Snack World - February 2012 - (Page 13)

potato chips to neighborhood stores in his horse-drawn wagon. Mr. Tappenden’s business began on his kitchen stove, but as orders increased, he converted a barn at the rear of the house into one of the first potato chip factories. In Monterey Park, CA, in 1926, Laura Scudder produced her first chip and made industry history at the same time. Up to this point, retailers had dispensed potato chips in bulk from cracker barrels or glass display cases. The chips were then handed to the customer in a paper sack. But Ms. Scudder had a fresher idea. At night, employees in her small chip operation took home sheets of waxed paper and handironed them into bags. The next day, the workers hand-packed chips into the bags, sealed the tops with a warm iron and delivered them to retailers for customer self-service. The first customized potato chip bag was born. Also in the 1920s, the flexible packaging industry was experimenting with a new material — cellophane. Although the early cellophane packages were easily damaged by printing and handling, which limited their usefulness, they were an overwhelming success in the food industry. Indeed, cellophane, and later glassine, would change the face of the snack food industry forever. sw 75 Years and Growing In 1987, the Snack Food Association (SFA) marked its first half-century of existence, and at that time, it published 50 Years: A Foundation for the Future. This 408-page hardcover book described the history and milestones of the snack food industry, including the formation of the National Potato Chip Institute (NPCI) in 1937, which would become the Potato Chip Institute International in 1959, the Potato Chip/Snack Food Association in 1976 and eventually just the SFA a decade later. We have pulled some of the content from that book as well as prepared new material regarding the past 25 years, plus thoughts about the future of the industry, to share with you in the quarterly issues of Snack World this year as the association marks its 75th anniversary. In this issue, we take a look back at the beginnings of the snack food industry, as well as share some thoughts from SFA members and leaders about its future. In the next issue, we’ll review what took place in the industry during the 1940s and 1950s and present key associates’ views on happenings from the past decade. February 2012 Snack World 13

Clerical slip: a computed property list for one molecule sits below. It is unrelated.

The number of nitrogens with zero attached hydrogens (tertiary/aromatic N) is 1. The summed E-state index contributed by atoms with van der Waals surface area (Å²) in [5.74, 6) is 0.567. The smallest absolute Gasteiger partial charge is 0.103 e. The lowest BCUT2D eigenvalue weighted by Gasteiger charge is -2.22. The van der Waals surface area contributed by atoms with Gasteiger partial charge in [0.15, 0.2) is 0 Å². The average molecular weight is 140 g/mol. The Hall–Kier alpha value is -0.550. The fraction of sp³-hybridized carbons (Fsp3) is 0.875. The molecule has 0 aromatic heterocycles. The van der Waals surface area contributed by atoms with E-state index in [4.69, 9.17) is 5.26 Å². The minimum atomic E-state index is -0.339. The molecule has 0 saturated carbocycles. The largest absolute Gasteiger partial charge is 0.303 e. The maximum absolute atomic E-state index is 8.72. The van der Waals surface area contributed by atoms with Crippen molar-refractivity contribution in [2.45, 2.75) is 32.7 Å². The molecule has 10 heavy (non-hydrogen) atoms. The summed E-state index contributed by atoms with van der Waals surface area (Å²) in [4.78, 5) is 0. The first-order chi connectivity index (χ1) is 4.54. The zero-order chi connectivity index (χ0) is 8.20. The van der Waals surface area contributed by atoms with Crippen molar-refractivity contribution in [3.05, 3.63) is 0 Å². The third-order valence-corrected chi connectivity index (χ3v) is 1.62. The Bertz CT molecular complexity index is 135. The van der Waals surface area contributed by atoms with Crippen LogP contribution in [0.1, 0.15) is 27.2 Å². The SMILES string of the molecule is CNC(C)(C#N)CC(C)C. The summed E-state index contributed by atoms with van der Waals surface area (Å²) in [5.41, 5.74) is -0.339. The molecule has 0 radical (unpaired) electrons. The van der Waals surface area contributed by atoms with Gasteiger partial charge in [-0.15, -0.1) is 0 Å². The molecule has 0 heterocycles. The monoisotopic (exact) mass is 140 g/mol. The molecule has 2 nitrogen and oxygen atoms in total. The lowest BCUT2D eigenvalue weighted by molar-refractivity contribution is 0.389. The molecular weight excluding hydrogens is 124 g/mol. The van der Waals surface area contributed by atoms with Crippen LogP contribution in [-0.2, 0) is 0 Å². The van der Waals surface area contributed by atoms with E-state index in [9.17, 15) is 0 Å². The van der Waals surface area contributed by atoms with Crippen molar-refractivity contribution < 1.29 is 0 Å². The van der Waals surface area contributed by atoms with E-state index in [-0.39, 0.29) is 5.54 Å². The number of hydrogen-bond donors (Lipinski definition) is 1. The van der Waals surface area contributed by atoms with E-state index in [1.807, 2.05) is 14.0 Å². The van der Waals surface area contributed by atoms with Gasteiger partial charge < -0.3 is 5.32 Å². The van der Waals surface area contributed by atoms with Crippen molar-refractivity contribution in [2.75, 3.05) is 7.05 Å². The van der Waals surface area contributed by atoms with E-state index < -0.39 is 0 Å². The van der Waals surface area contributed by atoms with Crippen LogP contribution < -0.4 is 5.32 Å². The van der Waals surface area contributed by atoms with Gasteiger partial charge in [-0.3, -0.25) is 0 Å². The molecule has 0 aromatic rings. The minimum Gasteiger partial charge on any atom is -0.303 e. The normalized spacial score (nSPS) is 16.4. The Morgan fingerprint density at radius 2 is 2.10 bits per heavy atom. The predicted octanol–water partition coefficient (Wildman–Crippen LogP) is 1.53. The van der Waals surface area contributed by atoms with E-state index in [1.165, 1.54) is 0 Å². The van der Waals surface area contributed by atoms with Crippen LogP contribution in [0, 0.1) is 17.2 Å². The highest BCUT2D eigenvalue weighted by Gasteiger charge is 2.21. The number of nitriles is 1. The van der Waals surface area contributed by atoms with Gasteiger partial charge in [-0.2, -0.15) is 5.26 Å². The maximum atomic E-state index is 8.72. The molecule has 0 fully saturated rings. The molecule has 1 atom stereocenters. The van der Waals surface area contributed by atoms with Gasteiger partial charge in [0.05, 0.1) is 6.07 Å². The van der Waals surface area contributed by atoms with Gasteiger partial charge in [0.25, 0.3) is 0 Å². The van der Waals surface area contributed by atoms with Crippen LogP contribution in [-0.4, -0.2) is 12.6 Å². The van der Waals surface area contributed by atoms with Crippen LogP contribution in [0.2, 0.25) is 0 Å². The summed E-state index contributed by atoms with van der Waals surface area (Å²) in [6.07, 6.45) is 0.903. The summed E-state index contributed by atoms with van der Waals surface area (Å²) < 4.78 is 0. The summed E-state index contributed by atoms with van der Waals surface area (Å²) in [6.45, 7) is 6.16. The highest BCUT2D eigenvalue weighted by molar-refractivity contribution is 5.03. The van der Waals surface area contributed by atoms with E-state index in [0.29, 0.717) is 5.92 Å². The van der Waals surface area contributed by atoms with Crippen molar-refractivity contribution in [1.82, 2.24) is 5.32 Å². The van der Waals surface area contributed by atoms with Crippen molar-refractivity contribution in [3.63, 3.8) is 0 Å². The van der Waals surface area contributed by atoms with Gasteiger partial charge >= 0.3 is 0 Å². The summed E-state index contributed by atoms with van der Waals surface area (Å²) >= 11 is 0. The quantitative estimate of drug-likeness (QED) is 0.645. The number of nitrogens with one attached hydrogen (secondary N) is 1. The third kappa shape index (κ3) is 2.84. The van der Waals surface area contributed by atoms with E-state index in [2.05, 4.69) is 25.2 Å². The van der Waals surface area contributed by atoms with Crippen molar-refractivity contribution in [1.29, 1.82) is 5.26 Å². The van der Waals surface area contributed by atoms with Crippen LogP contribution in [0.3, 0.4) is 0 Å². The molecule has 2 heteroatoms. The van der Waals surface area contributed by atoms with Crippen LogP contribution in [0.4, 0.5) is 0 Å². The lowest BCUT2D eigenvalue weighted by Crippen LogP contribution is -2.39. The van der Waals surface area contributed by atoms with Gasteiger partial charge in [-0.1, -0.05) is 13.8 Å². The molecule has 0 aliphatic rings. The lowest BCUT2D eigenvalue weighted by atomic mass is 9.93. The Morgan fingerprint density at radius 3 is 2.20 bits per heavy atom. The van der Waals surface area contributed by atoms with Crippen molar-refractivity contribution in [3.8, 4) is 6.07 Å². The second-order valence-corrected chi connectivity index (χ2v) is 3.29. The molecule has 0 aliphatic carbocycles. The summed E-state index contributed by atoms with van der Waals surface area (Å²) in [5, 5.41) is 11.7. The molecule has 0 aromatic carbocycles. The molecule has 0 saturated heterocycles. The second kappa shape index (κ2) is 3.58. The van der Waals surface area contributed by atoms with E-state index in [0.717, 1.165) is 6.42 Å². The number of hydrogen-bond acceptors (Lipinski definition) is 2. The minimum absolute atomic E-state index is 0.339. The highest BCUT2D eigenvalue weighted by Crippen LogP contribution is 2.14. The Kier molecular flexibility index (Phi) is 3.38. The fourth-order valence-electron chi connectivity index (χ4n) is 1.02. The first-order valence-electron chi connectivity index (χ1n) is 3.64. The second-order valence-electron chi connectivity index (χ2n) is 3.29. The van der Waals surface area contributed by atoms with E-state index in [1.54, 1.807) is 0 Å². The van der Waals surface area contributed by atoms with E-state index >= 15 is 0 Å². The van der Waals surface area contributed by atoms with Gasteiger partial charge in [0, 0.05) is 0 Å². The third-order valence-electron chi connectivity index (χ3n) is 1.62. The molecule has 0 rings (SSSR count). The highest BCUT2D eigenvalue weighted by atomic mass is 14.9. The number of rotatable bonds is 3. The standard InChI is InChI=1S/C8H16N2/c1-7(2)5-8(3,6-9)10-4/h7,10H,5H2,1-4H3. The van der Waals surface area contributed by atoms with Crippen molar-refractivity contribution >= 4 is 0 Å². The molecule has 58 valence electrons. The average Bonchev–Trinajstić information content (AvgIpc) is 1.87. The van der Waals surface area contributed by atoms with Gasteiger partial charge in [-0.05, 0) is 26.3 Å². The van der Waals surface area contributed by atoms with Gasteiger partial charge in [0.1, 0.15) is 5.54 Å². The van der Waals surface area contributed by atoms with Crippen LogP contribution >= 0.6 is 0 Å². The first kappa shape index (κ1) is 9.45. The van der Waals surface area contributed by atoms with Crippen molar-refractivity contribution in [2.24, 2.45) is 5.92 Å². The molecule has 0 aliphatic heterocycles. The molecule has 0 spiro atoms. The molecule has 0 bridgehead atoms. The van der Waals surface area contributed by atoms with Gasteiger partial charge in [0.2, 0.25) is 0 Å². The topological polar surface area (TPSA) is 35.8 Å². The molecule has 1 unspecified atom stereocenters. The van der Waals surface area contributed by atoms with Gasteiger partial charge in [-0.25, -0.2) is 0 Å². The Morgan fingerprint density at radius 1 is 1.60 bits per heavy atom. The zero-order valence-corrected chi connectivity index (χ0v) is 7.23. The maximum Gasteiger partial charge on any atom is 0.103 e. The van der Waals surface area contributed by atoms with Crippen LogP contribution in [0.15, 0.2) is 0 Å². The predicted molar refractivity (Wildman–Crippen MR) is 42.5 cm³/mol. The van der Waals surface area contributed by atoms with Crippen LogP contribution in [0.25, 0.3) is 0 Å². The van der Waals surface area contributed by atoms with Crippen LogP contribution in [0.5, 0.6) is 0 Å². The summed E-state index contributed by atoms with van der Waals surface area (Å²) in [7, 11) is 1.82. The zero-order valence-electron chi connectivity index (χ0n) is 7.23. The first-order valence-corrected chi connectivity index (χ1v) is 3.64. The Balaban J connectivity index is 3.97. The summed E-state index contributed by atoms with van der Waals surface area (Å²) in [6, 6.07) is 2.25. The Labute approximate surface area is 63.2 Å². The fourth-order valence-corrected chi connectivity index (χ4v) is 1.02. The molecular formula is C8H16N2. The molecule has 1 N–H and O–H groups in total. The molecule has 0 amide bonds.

Table of Contents for the Digital Edition of Snack World - February 2012

Snack World - February 2012
Letter from SFA - 75 Years...Growth, Innovation, Progress
Supplier’s Corner - Time for Change
Calendar of Events
75th Anniversary - The Birth of the Industry
75 Years and Counting
75th Anniversary - An Association is Born
75th Anniversary - A Glance at the Future
Government Affairs - Transportation Rules Roll
Meeting with members of Congress
Acrylamide Update - Strategies for Reduction
SNAXPO 75 - Building Knowledge Blocks
SNAXPO 75 - Exhibitor List
New Snacks
Products & Services
Ad Index

Snack World - February 2012